Wednesday, May 29, 2024

Book Review: Honey - A Novel

It is 1997, and Amber Young has received a life-changing call. It’s a chance thousands of girls would die for: the opportunity to join girl group Cloud9 in Los Angeles and escape her small town. She quickly finds herself in the orbits of fellow rising stars Gwen Morris, a driven singer-dancer, and Wes Kingston, a member of the biggest boy band in the world, ETA.

As Amber embarks on her solo career and her fame intensifies, her rich interior life is frequently reduced. Surrounded by people who claim to love her but only wish to exploit her and driven by a desire for recognition and success, for love and sex, for agency and connection, Amber comes of age at a time when the kaleidoscope of public opinion can distort everything and one mistake can shatter a career.

Honey: A Novel, the debut novel by Isabel Banta, will be published on June 25, 2024. Celadon Books provided an early galley for review.

The cover and the description are what drew me to this coming of age story. I was not sure what to expect, but I was very curious.

Right away, Banta pulled me into this story. Her writing style has a good balance between the everyday and the poetic. She uses the latter in just the right measure, to add spice to the story when it is needed without overpowering things.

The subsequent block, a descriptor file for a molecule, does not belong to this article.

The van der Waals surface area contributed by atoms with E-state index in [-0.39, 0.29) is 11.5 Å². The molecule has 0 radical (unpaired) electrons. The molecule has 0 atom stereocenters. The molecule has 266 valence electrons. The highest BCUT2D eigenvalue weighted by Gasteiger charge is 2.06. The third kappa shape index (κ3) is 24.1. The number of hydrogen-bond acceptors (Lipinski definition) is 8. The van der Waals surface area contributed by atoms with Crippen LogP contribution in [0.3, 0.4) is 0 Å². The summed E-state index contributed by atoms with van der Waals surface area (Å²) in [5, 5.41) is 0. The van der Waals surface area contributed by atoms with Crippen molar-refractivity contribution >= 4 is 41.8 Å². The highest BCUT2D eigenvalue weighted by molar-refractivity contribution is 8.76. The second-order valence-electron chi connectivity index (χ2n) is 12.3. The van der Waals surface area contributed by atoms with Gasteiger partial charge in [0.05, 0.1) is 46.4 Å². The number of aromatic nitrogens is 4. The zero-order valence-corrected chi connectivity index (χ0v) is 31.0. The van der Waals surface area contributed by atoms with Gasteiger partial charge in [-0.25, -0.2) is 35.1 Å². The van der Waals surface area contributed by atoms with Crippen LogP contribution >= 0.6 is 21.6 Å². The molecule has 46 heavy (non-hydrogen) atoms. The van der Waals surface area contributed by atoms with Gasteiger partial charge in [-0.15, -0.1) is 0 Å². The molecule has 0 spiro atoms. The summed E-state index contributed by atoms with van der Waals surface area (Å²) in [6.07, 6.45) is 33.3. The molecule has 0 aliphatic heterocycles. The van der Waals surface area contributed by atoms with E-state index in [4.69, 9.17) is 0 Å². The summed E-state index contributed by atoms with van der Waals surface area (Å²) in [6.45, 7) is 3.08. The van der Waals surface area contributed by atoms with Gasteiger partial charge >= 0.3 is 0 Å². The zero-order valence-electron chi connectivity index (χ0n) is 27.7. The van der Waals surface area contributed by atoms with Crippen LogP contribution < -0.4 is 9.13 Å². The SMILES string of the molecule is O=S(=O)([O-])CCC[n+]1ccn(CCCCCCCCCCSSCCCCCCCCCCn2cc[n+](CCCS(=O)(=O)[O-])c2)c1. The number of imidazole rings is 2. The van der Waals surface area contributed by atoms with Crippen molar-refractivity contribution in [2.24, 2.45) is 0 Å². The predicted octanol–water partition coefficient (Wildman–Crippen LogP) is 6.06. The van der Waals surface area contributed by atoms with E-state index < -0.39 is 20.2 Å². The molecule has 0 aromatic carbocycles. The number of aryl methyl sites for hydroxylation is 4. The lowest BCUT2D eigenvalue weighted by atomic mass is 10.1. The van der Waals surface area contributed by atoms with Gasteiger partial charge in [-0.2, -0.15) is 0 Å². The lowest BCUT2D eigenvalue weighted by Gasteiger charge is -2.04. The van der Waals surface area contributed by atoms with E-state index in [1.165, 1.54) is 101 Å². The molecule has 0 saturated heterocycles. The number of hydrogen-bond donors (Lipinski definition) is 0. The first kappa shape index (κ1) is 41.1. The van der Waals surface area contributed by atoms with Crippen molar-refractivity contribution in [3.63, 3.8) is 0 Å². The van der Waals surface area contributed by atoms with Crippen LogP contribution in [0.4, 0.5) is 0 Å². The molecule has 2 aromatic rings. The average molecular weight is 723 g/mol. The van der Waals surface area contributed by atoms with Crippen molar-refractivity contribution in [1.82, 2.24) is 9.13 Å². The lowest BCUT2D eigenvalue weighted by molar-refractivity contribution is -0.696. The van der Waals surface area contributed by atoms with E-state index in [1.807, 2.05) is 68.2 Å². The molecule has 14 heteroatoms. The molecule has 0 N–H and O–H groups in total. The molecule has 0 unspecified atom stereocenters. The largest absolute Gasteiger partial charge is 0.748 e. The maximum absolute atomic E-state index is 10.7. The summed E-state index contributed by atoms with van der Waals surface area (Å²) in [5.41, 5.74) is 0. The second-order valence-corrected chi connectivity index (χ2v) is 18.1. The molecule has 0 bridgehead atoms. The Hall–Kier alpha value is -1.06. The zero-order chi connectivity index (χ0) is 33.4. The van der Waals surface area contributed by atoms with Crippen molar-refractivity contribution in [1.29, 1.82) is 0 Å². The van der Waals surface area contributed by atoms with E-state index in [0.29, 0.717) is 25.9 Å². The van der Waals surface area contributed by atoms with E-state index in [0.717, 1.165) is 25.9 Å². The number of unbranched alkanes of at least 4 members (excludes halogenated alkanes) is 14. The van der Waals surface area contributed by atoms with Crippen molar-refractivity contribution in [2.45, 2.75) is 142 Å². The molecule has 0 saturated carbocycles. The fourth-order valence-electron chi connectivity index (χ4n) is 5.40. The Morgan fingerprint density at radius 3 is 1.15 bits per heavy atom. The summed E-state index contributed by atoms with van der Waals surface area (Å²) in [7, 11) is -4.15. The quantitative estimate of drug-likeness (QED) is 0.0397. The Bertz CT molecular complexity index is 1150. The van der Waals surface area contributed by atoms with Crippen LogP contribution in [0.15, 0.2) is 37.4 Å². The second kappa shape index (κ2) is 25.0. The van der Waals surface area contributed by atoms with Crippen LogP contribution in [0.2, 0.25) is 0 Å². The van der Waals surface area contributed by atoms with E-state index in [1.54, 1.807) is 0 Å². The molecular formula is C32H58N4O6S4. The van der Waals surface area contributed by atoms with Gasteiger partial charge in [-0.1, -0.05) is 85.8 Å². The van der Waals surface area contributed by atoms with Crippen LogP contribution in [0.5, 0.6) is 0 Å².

The voice of the main character Amber is therefore very clear, very raw and real. I got an instant sense of a young woman who was desperately seeking attention, acknowledgement, just more. On a level, I recognized this youthful yearning and need; it rung true.

While creating her fictional world of pop music for Amber, Cloud9 and ETA to exist, Banta is completely on point with the real world connections. Star Search, MTV's TRL and the Nickelodeon Teen Choice Awards are all slid into the narrative exactly where they would reside on the real-world timeline. Even the representation of a 2000 online chatroom is done spot-on. I like that kind of attention to detail.

Overall, this novel could appeal to young adult readers or, more likely, their parents who were coming of age in the late 90's and early 2000's where most of the book takes place. It hits a lot of that nostalgia.

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